# Can we tell if we can tell if an algorithm halts or not?

We proved that, there exist no algorithm so it can tell us if an algorithm halts or not (a.k.a. the halting problem is undecidable). But it surely can handle some of those; can we tell which of those it can handle, and which not? If we can't, can we tell which of those we can tell if it can handle or not? And even if not that, can we tell which of those that we can't tell which of those we can tell if it can handle or not? (do it recursively till a yes comes; do a yes ever come?)

• I think the question would be much clearer if you got rid of pronouns ("it", "those") and replace them with notation. If it answers your question, for any fixed algorithm $A$, there exists an algorithm that determines whether $A$ halts (the answer is either "yes" or "no", so just return "yes" or "no"). Commented Jun 25, 2023 at 20:15
• There seems to be a from missing from can we tell which of those that we can't tell which of those we can tell if it can handle or not?, or maybe the of should be a from. Commented Jun 26, 2023 at 4:42
• You say consecutively "there exist no [decision] algorithm" and "it surely can handle some of those", where "it" represents the decision algorithm. So "it" does not exist !? Please review your text.
– user16034
Commented Jun 26, 2023 at 6:31
• @YvesDaoust "There exist algorithms, but whatever it is, it can't handle all, however can handle some"
– sbh
Commented Jun 26, 2023 at 17:20
• There is an Edit button.
– user16034
Commented Jun 26, 2023 at 18:48

If you set a timeout on the decision algorithm $$A$$ (let us call this variant $$A'$$), then by running it on any input you will get either a yes/no answer or a don't know. And this is precisely the question you are asking, "which of those it can handle, and which not", where "it" is $$A'$$.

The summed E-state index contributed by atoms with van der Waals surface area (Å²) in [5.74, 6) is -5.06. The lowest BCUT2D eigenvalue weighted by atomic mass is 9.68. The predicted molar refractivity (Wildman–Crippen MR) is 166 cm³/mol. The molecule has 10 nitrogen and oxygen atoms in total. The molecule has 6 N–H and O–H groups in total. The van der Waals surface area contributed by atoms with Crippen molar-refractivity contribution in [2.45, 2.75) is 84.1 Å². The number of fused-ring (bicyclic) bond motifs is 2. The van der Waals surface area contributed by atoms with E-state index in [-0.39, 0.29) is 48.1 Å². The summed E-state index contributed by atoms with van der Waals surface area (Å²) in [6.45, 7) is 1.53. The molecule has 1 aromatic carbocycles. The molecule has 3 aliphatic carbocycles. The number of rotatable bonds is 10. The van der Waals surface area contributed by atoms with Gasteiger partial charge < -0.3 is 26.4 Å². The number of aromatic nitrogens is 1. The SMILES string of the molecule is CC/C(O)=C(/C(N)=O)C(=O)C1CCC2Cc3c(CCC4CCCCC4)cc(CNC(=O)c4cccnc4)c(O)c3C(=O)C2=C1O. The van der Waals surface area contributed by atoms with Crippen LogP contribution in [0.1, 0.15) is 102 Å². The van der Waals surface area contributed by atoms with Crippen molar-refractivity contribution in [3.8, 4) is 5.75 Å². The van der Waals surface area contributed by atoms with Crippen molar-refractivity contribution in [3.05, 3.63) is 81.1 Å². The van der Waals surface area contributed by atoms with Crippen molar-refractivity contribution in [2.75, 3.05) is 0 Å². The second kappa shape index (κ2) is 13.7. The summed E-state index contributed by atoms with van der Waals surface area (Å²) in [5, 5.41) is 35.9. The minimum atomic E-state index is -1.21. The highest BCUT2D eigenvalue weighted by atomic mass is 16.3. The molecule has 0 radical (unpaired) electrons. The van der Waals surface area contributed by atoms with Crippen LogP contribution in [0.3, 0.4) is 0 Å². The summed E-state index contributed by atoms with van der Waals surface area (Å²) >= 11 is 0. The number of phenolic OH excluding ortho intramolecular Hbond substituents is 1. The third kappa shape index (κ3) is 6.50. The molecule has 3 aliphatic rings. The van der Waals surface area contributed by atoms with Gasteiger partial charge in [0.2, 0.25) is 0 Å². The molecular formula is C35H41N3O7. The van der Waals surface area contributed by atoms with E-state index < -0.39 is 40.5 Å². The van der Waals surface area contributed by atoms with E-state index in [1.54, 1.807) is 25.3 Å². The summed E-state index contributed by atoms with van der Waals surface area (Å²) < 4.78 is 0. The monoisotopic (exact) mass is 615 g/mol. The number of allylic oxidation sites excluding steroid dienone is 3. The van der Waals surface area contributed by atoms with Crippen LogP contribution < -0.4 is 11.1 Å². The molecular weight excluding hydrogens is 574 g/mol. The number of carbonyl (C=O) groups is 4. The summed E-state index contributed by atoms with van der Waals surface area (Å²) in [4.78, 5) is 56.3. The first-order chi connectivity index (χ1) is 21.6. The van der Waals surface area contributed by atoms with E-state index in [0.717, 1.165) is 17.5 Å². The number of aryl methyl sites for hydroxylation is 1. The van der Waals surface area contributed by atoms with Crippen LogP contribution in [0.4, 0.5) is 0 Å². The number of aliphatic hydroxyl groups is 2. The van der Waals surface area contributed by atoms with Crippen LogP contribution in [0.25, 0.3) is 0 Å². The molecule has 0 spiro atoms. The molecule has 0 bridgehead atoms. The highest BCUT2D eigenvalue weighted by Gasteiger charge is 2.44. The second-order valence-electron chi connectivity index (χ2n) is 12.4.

• not quite true, because the decision algorithm may be able to handle more cases by running for longer. Commented Jul 27, 2023 at 8:27
• @user253751: you don't understand my answer. $A'$ does answer yes/no/don't know on any input in finite time. That's all we ask it to do.
– user16034
Commented Jul 27, 2023 at 8:37
• yes, that says it's possible to make a partial halting decider which definitely knows or doesn't know, but the question asks about all partial halting deciders in general. Commented Jul 27, 2023 at 8:38

If I understand your question correctly, you are considering an algorithm $$A$$ that, when run with an input $$x$$ (which is in turn an algorithm) attempts to predict whether $$x$$ halts or not. Notice that $$A(x)$$ could accept, reject, or run forever.

Now you consider the language $$H_{A}$$ containing all algorithms $$x$$ such that either i) $$x$$ halts and $$A(x)$$ accepts, or $$x$$ does not halt and $$A(x)$$ rejects. The question is whether $$H_A$$ is decidable.

The answer depends on $$A$$. For example, if $$A$$ is an algorithm that runs forever. Then $$H_A = \emptyset$$ and hence it is trivially decidable. If $$A$$ is the trivial algorithm that always accepts, then $$H_A$$ is the language of the halting problem and hence it is undecidable.